The U.S. engagement in Afghanistan is foundering because of the endemic failure to engage and protect rural villages, and to immunize them against insurgency. Many analysts have called for more troops inside the country, and for more effort to eliminate Taliban sanctuaries outside it, in neighboring Pakistan. Both developments would be welcome. Yet neither would solve the central problem of our involvement: the paradigm that has formed the backbone of the international effort since 2003—extending the reach of the central government—is in fact precisely the wrong strategy.
National government has never much mattered in Afghanistan. Only once in its troubled history has the country had something like the system of strong central government that’s mandated by the current constitution. That was under the “Iron Emir,” Abdur Rehman, in the late 19th century, and Rehman famously maintained control by building towers of skulls from the heads of all who opposed him, a tactic unavailable to the current president, Hamid Karzai.
Politically and strategically, the most important level of governance in Afghanistan is neither national nor regional nor provincial. Afghan identity is rooted in the woleswali: the districts within each province that are typically home to a single clan or tribe. Historically, unrest has always bubbled up from this stratum—whether against Alexander, the Victorian British, or the Soviet Union. Yet the woleswali are last, not first, in U.S. military and political strategy.
Large numbers of U.S. and NATO troops are now heavily concentrated in Kabul, Kandahar, and other major cities. Thousands of U.S. personnel are stationed at Bagram Air Force Base, for instance, which is complete with Burger King, Dairy Queen, and a shopping center, but is hundreds of miles from the heart of the insurgency. Meanwhile, the military’s contact with villagers in remote areas where the Taliban operate is rare, typically brief, and almost always limited to daylight hours.
The Taliban are well aware that the center of gravity in Afghanistan is the rural Pashtun district and village, and that Afghan army and coalition forces are seldom seen there. With one hand, the Taliban threaten tribal elders who do not welcome them. With the other, they offer assistance. (As one U.S. officer recently noted, they’re “taking a page from the Hezbollah organizations in Lebanon, with their own public works to assist the tribes in villages that are deep in the inaccessible regions of the country. This helps support their cause with the population, making it hard to turn the population in support of the Afghan government and the coalition.”)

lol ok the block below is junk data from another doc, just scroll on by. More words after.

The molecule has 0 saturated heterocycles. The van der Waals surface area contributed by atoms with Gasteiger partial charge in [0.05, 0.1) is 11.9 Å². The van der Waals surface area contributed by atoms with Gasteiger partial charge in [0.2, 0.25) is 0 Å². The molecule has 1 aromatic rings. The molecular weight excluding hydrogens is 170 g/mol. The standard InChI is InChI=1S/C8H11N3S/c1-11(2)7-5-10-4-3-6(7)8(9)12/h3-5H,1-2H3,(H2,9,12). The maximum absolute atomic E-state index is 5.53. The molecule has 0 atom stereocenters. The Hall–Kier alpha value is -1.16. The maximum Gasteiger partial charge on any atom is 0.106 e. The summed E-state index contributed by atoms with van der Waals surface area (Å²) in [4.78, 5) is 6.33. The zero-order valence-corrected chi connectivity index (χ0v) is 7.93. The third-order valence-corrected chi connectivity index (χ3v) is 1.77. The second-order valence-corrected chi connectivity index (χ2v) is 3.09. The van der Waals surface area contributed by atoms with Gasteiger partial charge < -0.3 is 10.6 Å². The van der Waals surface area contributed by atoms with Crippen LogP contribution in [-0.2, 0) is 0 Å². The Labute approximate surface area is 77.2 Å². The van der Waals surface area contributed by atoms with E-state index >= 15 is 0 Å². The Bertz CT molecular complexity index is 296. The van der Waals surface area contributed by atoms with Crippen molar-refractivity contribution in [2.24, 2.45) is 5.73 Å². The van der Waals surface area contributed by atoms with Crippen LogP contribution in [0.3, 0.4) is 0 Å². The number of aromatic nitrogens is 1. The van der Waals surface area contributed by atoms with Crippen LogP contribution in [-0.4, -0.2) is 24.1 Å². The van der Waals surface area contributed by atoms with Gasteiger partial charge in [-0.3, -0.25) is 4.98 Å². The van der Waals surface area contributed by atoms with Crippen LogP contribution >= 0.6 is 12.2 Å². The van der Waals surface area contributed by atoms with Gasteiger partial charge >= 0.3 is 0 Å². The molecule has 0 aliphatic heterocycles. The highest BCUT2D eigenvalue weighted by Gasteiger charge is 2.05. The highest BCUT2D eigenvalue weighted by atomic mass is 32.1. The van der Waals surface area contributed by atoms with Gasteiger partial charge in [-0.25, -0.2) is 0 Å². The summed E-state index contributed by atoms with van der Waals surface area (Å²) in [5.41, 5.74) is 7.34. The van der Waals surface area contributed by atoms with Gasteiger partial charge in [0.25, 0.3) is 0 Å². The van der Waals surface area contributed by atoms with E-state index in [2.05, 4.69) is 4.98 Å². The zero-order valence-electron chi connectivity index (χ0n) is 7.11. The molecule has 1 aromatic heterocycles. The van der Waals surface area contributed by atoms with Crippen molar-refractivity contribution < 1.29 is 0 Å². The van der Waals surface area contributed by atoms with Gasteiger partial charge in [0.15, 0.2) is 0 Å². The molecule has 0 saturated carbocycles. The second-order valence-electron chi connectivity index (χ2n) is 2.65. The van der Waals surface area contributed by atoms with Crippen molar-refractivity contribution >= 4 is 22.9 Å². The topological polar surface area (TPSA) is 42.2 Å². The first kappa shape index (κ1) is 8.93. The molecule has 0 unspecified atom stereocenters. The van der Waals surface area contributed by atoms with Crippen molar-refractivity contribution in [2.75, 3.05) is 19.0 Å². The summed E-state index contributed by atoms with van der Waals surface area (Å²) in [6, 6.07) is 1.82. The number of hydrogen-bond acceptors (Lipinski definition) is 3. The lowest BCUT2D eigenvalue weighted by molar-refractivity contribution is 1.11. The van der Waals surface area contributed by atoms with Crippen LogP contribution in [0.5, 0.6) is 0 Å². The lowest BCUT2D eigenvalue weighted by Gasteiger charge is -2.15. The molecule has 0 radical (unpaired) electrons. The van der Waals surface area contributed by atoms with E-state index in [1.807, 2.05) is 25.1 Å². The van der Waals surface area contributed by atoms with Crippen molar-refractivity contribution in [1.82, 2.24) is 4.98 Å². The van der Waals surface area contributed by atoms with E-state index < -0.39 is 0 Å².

The rural Pashtun south has its own systems of tribal governance and law, and its people don’t want Western styles of either. But nor are they predisposed to support the Taliban, which espouses an alien and intolerant form of Islam, and goes against the grain of traditional respect for elders and decision by consensus. Re-empowering the village councils of elders and restoring their community leadership is the only way to re-create the traditional check against the powerful political network of rural mullahs, who have been radicalized by the Taliban. But the elders won’t commit to opposing the Taliban if they and their families are vulnerable to Taliban torture and murder, and they can hardly be blamed for that.
To reverse its fortunes in Afghanistan, the U.S. needs to fundamentally reconfigure its operations, creating small development and security teams posted at new compounds in every district in the south and east of the country. This approach would not necessarily require adding troops, although that would help—200 district-based teams of 100 people each would require 20,000 personnel, one-third of the 60,000 foreign troops currently in the country.